In this paper I want to describe how the sun works. I will also comment about its properties and how it affects us here on Earth with its radiation. Our Sun is a star and is the closest one to us by far. That gives us the opportunity to study it more closely than any other star.
Exoplanets are planets that are beyond our solar system. They have been known for a hundred years or more. They are really hard to study directly. We can still learn a lot from them though. In fact, that is why we study them. Learning about exoplanets will help us learn about the formation of our own Earth and corresponding solar system. Astronomers monitor young planets to see what Earth might have been like in its early stages. In this article I want to talk about what is known about exoplanets and how they are formed. This will obviously lead into solar system formation which is pretty interesting stuff.
There is a lot of space debris in our galaxy. It can be large or small. Space debris can be Asteroids, Comets, Meteors, or even dust. In this article I talk about all of these objects and their characteristics. I also discuss topics such as Asteroids getting close to Earth and the once-planet Pluto.
The planets of our solar system are as varied as is life on on our planet. We know that because Astronomers are constantly learning about our solar system. There is still so much to learn and it will be fun to try and keep up. This is an introduction to the planets of our solar system and if you have a burning desire to learn about space and everything inside it then keep reading and we can begin our journey.
The Moon has been up there in the sky looking back at us for as long as there has been a sky. Where did it come from? Why do we see only one side continually? The Moon is mysterious and I think we can all agree on that. There are many unanswered questions and the fact remains that many of them we just don’t know. In this article I will try to answer some of these more common questions in ways that make sense.
The solar system is very interesting. There are countless objects wandering around out there. We have learned much from even the smallest things like dust in space. The Solar System is a very complicated and busy place. To learn we measure everything we can and then compare constantly. That is the fun of it to me. I love looking at data and seeing how objects are different and all the ways in which they are the same.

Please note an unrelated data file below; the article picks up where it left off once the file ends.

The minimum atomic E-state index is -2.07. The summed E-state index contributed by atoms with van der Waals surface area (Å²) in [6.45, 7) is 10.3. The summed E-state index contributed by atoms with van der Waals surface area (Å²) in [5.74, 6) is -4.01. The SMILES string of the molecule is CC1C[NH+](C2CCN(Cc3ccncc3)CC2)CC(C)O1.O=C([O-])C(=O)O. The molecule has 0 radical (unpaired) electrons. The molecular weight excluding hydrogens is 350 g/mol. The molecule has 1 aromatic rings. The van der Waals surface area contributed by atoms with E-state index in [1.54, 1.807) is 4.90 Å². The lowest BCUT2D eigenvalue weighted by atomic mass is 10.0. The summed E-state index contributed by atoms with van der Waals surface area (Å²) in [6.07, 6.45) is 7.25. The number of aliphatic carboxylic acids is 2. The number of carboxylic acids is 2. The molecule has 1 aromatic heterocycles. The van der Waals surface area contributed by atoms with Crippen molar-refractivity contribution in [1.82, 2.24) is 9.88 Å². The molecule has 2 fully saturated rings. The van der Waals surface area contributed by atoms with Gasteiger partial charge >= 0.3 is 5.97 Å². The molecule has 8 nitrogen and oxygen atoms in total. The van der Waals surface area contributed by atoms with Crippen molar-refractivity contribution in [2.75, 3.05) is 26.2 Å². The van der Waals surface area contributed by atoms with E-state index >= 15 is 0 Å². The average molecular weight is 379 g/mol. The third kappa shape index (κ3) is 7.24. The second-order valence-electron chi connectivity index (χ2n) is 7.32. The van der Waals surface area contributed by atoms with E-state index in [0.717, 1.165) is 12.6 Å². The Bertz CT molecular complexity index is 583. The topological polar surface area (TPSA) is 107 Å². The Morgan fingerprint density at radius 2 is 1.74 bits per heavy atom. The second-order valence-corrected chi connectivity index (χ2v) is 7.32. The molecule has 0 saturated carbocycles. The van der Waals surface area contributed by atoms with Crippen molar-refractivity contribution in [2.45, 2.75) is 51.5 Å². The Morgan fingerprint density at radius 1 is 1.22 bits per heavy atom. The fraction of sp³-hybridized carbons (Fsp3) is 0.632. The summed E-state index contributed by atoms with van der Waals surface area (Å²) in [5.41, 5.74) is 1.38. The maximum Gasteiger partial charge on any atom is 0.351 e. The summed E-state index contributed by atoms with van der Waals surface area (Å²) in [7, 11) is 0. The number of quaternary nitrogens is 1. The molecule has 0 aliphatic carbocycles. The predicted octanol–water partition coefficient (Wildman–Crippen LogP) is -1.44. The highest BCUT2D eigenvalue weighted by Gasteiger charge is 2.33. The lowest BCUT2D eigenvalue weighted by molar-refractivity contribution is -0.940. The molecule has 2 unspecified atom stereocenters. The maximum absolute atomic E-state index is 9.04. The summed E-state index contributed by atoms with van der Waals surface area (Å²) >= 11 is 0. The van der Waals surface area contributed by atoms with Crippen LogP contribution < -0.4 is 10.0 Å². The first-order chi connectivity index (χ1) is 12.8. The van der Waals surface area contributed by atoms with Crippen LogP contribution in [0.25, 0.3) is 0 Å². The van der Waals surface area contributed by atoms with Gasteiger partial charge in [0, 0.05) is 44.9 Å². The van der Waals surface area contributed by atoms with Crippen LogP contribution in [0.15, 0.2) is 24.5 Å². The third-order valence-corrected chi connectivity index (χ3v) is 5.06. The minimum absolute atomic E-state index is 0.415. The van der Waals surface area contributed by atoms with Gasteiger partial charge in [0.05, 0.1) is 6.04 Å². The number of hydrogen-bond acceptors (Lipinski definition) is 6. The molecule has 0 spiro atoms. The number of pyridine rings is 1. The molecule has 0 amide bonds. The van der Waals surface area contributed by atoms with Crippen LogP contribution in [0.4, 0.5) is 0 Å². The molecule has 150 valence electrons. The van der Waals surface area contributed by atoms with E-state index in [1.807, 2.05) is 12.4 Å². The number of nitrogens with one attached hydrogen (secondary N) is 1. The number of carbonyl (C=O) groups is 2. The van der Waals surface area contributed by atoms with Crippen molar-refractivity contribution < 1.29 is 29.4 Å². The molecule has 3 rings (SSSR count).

How telescopes are used in modern Astronomy is changing every decade. We used to only use them to see objects with normal light. Now we can leverage our technology gains to see different wavelengths of light in the universe. This has opened up our studies with a lot more data than we previously had. This article talks about the different fields and categories of astronomy and what they mean.
Spectroscopy is one of the core techniques for understanding distant stars. We can not directly see these stars well enough to know much about them. Thanks to the fundamentals of light and how it behaves, we can collect the radiation from objects and infer many details from them. How spectroscopy is used and its definition is the subject of this article.
If you love Astronomy then looking at the sky is a regular task for you. You see all those stars and many other objects. What no one knew for a very long time is that we only see a small fraction of what the night sky is showing us. The reason why is that the light we see with our eyes is just one form of radiation. We now know of many other kinds. If you want to know more then read on and I will explain.
When I was a kid growing up in Kentucky I always loved going out at night and seeing the sky. My home was very unpopulated and so had very little light pollution. The nearest town of 3 thousand people was about 15 miles away. So it was an incredible place to dream about what may lie among the stars. That was the start of my love for science, astronomy, and physics.
I have carried this with me my whole life and always wanting to learn more because I loved it. I have always wanted to write about it as a result. This is a short guide to the universe and includes the beginning topics. From here most of the advanced concepts come from these ideas and are developed more fully.
What are Star Classifications
Have you ever wondered about star classifications ? Stars are classified based on their temperature, but started out being based on only their spectra. This classification process started in the 1890s by Edward Pickering at Harvard and was finished in 1901 by Annie Cannon, who worked for Pickering. Cannon reorganized what Pickering started in the classification that we know today. The classification is as follows “O B A F G K M” that goes from the hottest stars to the coolest stars. These classifications are further subdivided in categories “0-9” where 0 refers to early in that star and 9 refers to a late type of star.
This classification is now called the Harvard Spectral Classification. Type O stars and Type B stars are both blue-white hot stars, but Type O stars are the hottest stars. Type A stars are white stars that give off Balmer absorption lines in early A stars. Type F stars are yellow-white stars. Type G stars are yellow stars like our Sun. Type K stars are cool orange stars, whose spectra is dominated by metal absorption lines. Type M stars are cool red stars, whose spectra is full of molecular absorption lines. The Sun is classified as a Type G2 star with a surface temperature of 5777 Kelvin. These spectral classes also relate to the surface temperatures of the stars.